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Alexandra Oprea and Daniel J. Stephens

Scholars working on the ethics of voting have written extensively about costs of voting, the rationality of voting, the duty to vote, and the epistemic merits of various electoral systems. In this paper, we add to these ongoing conversations by highlighting a frequently ignored aspect of being a democratic citizen with the right to vote, namely that merely having the franchise subjects one to certain risks, risks that come from being targeted by political actors seeking to influence one’s voting behavior. Our paper aims to provide the first focused account of the risks that one incurs as a direct result of having the franchise in the typical modern electoral democracy, and to draw out the key normative implications of taking such risks seriously.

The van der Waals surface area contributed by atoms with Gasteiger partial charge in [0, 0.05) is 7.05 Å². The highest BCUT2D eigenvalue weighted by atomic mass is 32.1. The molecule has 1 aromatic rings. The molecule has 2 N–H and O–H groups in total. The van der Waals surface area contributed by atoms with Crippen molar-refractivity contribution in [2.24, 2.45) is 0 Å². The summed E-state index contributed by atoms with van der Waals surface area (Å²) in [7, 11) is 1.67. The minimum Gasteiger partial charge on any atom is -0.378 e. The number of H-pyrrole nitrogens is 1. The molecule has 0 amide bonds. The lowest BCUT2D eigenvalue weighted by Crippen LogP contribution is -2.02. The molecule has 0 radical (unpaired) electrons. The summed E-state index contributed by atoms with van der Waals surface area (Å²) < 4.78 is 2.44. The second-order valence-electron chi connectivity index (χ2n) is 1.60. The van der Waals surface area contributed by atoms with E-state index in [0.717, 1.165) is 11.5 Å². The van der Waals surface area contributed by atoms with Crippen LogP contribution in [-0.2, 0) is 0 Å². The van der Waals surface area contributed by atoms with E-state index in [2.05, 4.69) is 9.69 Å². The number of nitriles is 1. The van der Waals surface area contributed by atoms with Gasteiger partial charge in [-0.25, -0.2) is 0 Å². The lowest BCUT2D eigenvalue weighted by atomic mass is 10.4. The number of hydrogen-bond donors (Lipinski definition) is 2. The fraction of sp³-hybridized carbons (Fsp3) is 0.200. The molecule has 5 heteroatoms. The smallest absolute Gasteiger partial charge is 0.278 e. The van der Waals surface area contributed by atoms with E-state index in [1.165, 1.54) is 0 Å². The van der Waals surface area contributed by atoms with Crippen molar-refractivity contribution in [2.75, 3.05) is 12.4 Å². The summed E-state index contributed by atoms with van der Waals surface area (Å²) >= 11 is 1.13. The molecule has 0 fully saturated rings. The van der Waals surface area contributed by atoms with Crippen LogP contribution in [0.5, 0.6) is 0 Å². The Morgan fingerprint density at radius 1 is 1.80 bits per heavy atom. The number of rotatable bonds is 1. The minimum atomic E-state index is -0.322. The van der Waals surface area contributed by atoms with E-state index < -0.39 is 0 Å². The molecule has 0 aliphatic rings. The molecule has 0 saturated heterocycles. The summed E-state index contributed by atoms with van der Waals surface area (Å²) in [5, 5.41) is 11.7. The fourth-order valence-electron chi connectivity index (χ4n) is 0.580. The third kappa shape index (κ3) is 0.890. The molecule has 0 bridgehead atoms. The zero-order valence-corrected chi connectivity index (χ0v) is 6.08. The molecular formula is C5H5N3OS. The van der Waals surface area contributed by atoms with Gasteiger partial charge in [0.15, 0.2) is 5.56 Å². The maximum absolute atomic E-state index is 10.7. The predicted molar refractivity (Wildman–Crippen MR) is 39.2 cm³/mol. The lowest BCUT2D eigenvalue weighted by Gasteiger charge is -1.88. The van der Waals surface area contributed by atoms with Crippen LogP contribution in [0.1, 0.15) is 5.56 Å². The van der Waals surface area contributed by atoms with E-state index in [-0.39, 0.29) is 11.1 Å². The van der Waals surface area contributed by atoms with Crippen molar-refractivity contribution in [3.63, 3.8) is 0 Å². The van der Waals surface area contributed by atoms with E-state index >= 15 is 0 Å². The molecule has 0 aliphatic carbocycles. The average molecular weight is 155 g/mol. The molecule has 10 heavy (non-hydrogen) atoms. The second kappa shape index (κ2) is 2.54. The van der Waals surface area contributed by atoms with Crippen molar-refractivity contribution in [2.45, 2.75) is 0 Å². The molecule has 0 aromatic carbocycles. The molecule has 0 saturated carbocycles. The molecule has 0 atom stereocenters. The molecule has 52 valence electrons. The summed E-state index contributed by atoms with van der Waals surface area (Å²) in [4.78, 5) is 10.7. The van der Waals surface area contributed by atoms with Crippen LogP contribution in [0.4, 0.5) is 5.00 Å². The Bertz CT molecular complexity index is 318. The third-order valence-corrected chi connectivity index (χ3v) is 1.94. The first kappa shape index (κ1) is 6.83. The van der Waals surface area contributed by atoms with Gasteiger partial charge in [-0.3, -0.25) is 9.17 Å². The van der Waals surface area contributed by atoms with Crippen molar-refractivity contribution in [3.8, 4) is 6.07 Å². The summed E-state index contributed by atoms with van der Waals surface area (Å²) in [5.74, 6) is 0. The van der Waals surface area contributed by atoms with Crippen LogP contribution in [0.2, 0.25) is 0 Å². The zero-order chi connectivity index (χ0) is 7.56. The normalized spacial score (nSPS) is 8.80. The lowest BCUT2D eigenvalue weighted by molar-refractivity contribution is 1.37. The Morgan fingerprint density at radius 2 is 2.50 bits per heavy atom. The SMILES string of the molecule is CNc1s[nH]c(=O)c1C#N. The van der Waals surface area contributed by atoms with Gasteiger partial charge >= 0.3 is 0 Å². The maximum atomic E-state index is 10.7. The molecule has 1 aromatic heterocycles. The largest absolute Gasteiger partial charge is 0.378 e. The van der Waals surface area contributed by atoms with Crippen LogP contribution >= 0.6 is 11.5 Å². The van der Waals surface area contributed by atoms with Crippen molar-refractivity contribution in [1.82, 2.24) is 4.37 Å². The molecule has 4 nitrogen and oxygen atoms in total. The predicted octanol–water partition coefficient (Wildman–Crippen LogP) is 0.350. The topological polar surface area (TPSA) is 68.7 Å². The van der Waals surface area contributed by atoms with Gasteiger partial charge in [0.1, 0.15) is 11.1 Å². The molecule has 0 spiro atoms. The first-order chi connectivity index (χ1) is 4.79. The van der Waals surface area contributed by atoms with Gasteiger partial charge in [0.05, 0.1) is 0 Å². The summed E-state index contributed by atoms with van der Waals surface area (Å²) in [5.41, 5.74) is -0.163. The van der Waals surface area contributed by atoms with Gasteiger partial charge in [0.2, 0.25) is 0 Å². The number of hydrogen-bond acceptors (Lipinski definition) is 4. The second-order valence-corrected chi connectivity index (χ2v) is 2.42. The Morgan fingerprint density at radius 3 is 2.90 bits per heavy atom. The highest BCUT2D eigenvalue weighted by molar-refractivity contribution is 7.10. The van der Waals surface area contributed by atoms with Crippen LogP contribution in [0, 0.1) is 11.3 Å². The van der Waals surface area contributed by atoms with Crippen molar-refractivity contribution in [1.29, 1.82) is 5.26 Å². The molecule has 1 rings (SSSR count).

We start by developing a general account of how democratic processes, particularly the process of political actors trying to win elections, subjects voters to risk. We then provide a taxonomy of the different kinds of risks that face those with the franchise, one that further clarifies the sources of those risks. Afterwards, we turn to the normative implications of incorporating this understanding of democratic risks into democratic theory more broadly. The primary implication is that, since our assessment of risks reveals that different electoral systems carry different degrees of risk, some democratic risks can and should be reduced or mitigated through electoral reforms or other changes in public policy. Moreover, the distribution of democratic risks invites questions of distributive justice, since not all democratic citizens are equally subject to democratic risks and not all electoral systems distribute risks in the same way. By incorporating risks into the analysis, our paper opens up new ground in the project of creating more just and more effective democratic institutions.

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